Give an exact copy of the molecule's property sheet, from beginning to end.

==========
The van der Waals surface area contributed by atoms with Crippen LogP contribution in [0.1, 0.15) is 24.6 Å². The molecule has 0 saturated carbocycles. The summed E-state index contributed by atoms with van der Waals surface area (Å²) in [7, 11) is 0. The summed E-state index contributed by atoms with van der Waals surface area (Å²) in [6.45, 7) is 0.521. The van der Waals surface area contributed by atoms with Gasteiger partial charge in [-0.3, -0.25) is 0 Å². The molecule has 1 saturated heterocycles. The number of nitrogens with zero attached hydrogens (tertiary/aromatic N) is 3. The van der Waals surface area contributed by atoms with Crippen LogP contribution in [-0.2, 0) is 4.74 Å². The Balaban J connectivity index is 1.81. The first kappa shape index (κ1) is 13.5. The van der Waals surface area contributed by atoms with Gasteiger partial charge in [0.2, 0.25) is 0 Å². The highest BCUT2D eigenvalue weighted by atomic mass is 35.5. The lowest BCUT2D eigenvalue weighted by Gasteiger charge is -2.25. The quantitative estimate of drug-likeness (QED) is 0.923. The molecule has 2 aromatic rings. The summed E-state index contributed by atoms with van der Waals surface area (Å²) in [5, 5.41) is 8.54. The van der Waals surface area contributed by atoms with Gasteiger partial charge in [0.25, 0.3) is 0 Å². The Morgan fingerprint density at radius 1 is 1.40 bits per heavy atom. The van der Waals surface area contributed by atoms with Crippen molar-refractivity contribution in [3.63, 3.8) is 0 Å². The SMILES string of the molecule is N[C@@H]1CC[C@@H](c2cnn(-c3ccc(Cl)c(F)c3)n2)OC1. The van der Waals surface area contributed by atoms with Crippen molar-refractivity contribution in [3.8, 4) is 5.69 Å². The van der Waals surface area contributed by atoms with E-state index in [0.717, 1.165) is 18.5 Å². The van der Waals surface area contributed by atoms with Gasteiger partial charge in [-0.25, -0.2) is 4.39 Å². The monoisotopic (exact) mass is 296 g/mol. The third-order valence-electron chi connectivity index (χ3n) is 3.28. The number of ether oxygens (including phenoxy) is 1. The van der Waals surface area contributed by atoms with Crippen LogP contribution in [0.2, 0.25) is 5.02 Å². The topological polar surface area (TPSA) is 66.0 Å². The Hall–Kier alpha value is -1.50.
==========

The van der Waals surface area contributed by atoms with Crippen LogP contribution in [0.1, 0.15) is 24.6 Å². The molecule has 0 saturated carbocycles. The summed E-state index contributed by atoms with van der Waals surface area (Å²) in [7, 11) is 0. The summed E-state index contributed by atoms with van der Waals surface area (Å²) in [6.45, 7) is 0.521. The van der Waals surface area contributed by atoms with Gasteiger partial charge in [-0.3, -0.25) is 0 Å². The molecule has 1 saturated heterocycles. The number of nitrogens with zero attached hydrogens (tertiary/aromatic N) is 3. The van der Waals surface area contributed by atoms with Crippen LogP contribution in [-0.2, 0) is 4.74 Å². The Balaban J connectivity index is 1.81. The first kappa shape index (κ1) is 13.5. The van der Waals surface area contributed by atoms with Gasteiger partial charge in [0.2, 0.25) is 0 Å². The highest BCUT2D eigenvalue weighted by atomic mass is 35.5. The lowest BCUT2D eigenvalue weighted by Gasteiger charge is -2.25. The quantitative estimate of drug-likeness (QED) is 0.923. The molecule has 2 aromatic rings. The summed E-state index contributed by atoms with van der Waals surface area (Å²) in [5, 5.41) is 8.54. The van der Waals surface area contributed by atoms with Gasteiger partial charge in [0.25, 0.3) is 0 Å². The Morgan fingerprint density at radius 1 is 1.40 bits per heavy atom. The van der Waals surface area contributed by atoms with Crippen molar-refractivity contribution in [3.63, 3.8) is 0 Å². The SMILES string of the molecule is N[C@@H]1CC[C@@H](c2cnn(-c3ccc(Cl)c(F)c3)n2)OC1. The van der Waals surface area contributed by atoms with Crippen molar-refractivity contribution in [3.8, 4) is 5.69 Å². The van der Waals surface area contributed by atoms with E-state index in [0.717, 1.165) is 18.5 Å². The van der Waals surface area contributed by atoms with Gasteiger partial charge in [-0.25, -0.2) is 4.39 Å². The monoisotopic (exact) mass is 296 g/mol. The third-order valence-electron chi connectivity index (χ3n) is 3.28. The number of ether oxygens (including phenoxy) is 1. The van der Waals surface area contributed by atoms with Crippen LogP contribution in [0.2, 0.25) is 5.02 Å². The topological polar surface area (TPSA) is 66.0 Å². The Hall–Kier alpha value is -1.50.